Wednesday, June 27, 2012

Democracy and the Two Major Parties

As the parties stifle competition, some voters limit themselves

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During the signature collection phase of a successful attempt to get on the ballot for Congress as an independent,a voter declined to sign my petition because, "You're either a Democrat or a Republican – there's nothing else." As she walked off, it made me sad to think that this voter limits herself to only two choices. Perhaps others do, too.

Part of the two-party mindset comes from the parties themselves as they try to limit competition and avoid waging campaigns against multiple opponents. That effort reveals itself in three areas: gerrymandering, ballot restrictions, and legislative caucuses.

The gerrymandering that arose from the 2010 Census gave the major political parties in Virginia the freedom to trade voting precincts like Halloween candy, each claiming the precincts that they could win with little disruption to the status quo. As a result, here in the 11th Congressional District there are areas where the district is one precinct wide and where neighbors in Centreville, Fairfax, Falls Church, Herndon Lorton, Oakton, or Springfield have different Congressmen. One extreme district – Virginia's 5th – stretches more than 200 miles from Danville on the North Carolina border to Marshall, just west of Centreville.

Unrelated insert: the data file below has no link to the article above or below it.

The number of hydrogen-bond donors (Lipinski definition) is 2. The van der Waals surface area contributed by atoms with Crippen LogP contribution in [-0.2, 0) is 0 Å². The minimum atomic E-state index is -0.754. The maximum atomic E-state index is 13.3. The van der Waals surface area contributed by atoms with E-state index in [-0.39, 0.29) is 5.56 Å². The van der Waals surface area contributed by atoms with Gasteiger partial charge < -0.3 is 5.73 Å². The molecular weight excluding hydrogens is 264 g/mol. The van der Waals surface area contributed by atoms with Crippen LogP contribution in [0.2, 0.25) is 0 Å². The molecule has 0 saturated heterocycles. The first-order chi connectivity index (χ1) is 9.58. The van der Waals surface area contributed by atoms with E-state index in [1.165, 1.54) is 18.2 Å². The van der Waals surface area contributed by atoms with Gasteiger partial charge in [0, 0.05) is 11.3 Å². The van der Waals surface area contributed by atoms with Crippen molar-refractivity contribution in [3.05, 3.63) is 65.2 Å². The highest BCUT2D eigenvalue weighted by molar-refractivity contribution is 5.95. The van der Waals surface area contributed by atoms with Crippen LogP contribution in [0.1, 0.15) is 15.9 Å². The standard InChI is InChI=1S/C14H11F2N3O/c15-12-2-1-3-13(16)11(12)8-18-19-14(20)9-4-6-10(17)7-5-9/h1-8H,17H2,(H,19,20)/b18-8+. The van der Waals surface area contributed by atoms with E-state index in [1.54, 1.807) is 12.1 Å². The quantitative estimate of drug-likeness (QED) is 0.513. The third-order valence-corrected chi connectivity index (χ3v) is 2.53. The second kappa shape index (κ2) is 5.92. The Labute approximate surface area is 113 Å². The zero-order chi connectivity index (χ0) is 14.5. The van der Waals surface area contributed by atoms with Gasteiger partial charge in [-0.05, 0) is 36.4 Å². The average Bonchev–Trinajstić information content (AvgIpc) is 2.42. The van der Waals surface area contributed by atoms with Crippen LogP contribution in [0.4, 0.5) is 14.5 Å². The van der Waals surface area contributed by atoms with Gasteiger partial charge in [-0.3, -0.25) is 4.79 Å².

Ballot restrictions are a legislative play to bolster the strength of parties and incumbents. In order to get on the ballot, I was required to collect 1,000 signatures from qualified voters within the district. Difficult yet achievable. But once on the ballot, the parties play their games. In Virginia, a "recognized political party" must have a "state central committee composed of registered voters residing in each congressional district" and must have "received at least 10 percent of the total vote cast" in the two preceding elections. Why is this important? Because only candidates from these parties get listed at the top of the ballot, drawing voter attention and relegating other candidates to the second division. Instead of placing candidates alphabetically or randomizing ballot placement, the recognized political parties have legislated themselves as top dogs.

A Congressional caucus is a group of Representatives that meets to advance common political causes; not surprisingly, the largest caucuses are those of the two major parties. Caucuses further dilute the power of voters by bringing together like-minded, monotone legislators to advance their narrow agenda and stifle the progress of competing agendas. Someone once asked me – if elected – which caucus I would join. My standard response remains, "Whichever party is in the majority because it is the duty of independents to moderate the excesses of the majority."

Trust me – I'm not bellyaching about this election or my situation as a first-time or independent candidate; I knew the game before I started. Rather, I'm concerned that the electorate has withdrawn to a two-tone or even monochromatic way of thinking about politics, policies, and government services.  It's a chicken-and-egg situation: did we as voters want to limit our choices and solutions or were we dealt this construct where two parties control the political discourse?

I'm not trying to convince you to vote for me because I'm the alternative to a two-party electoral system propagated and codified by the parties themselves. I just want you to weigh all candidates and all issues on their relative merits to make your own decision. That is the essence of democracy: all voters with one vote each, making a personal decision on our future.